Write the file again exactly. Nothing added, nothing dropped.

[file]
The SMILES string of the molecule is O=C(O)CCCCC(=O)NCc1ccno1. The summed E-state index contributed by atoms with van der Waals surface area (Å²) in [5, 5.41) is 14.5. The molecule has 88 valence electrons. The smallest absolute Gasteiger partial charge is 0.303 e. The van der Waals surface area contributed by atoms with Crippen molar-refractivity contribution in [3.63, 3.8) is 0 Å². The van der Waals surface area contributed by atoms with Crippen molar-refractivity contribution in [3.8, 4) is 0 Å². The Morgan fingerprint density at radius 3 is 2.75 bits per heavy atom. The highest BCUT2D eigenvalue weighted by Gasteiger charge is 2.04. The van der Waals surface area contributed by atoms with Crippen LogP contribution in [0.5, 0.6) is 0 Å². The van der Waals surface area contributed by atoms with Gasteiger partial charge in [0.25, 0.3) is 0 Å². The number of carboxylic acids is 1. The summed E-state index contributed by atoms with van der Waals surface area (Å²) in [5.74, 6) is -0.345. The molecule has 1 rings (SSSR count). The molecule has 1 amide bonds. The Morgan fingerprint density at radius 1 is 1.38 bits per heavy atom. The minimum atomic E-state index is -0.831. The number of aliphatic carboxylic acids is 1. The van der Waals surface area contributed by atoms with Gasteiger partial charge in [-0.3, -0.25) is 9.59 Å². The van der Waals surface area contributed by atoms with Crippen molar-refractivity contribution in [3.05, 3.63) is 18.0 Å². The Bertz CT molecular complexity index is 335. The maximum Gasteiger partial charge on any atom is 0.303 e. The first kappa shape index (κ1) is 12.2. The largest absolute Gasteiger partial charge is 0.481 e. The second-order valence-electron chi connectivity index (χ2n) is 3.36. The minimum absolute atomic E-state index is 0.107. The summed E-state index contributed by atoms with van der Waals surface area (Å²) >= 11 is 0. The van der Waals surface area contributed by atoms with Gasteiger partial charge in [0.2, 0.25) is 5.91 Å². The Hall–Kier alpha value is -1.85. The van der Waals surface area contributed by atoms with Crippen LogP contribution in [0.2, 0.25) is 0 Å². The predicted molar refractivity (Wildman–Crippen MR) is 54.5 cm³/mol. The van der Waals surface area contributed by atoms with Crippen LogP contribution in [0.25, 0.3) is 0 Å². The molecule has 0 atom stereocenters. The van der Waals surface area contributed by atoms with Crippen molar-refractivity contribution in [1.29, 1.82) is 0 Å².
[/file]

The SMILES string of the molecule is O=C(O)CCCCC(=O)NCc1ccno1. The summed E-state index contributed by atoms with van der Waals surface area (Å²) in [5, 5.41) is 14.5. The molecule has 88 valence electrons. The smallest absolute Gasteiger partial charge is 0.303 e. The van der Waals surface area contributed by atoms with Crippen molar-refractivity contribution in [3.63, 3.8) is 0 Å². The van der Waals surface area contributed by atoms with Crippen molar-refractivity contribution in [3.8, 4) is 0 Å². The Morgan fingerprint density at radius 3 is 2.75 bits per heavy atom. The highest BCUT2D eigenvalue weighted by Gasteiger charge is 2.04. The van der Waals surface area contributed by atoms with Crippen LogP contribution in [0.5, 0.6) is 0 Å². The van der Waals surface area contributed by atoms with Gasteiger partial charge in [0.25, 0.3) is 0 Å². The number of carboxylic acids is 1. The summed E-state index contributed by atoms with van der Waals surface area (Å²) in [5.74, 6) is -0.345. The molecule has 1 rings (SSSR count). The molecule has 1 amide bonds. The Morgan fingerprint density at radius 1 is 1.38 bits per heavy atom. The minimum atomic E-state index is -0.831. The number of aliphatic carboxylic acids is 1. The van der Waals surface area contributed by atoms with Gasteiger partial charge in [-0.3, -0.25) is 9.59 Å². The van der Waals surface area contributed by atoms with Crippen molar-refractivity contribution in [3.05, 3.63) is 18.0 Å². The Bertz CT molecular complexity index is 335. The maximum Gasteiger partial charge on any atom is 0.303 e. The first kappa shape index (κ1) is 12.2. The largest absolute Gasteiger partial charge is 0.481 e. The second-order valence-electron chi connectivity index (χ2n) is 3.36. The minimum absolute atomic E-state index is 0.107. The summed E-state index contributed by atoms with van der Waals surface area (Å²) >= 11 is 0. The van der Waals surface area contributed by atoms with Gasteiger partial charge in [0.2, 0.25) is 5.91 Å². The Hall–Kier alpha value is -1.85. The van der Waals surface area contributed by atoms with Crippen LogP contribution in [0.2, 0.25) is 0 Å². The predicted molar refractivity (Wildman–Crippen MR) is 54.5 cm³/mol. The van der Waals surface area contributed by atoms with Crippen LogP contribution in [0.25, 0.3) is 0 Å². The molecule has 0 atom stereocenters. The van der Waals surface area contributed by atoms with Crippen molar-refractivity contribution in [1.29, 1.82) is 0 Å².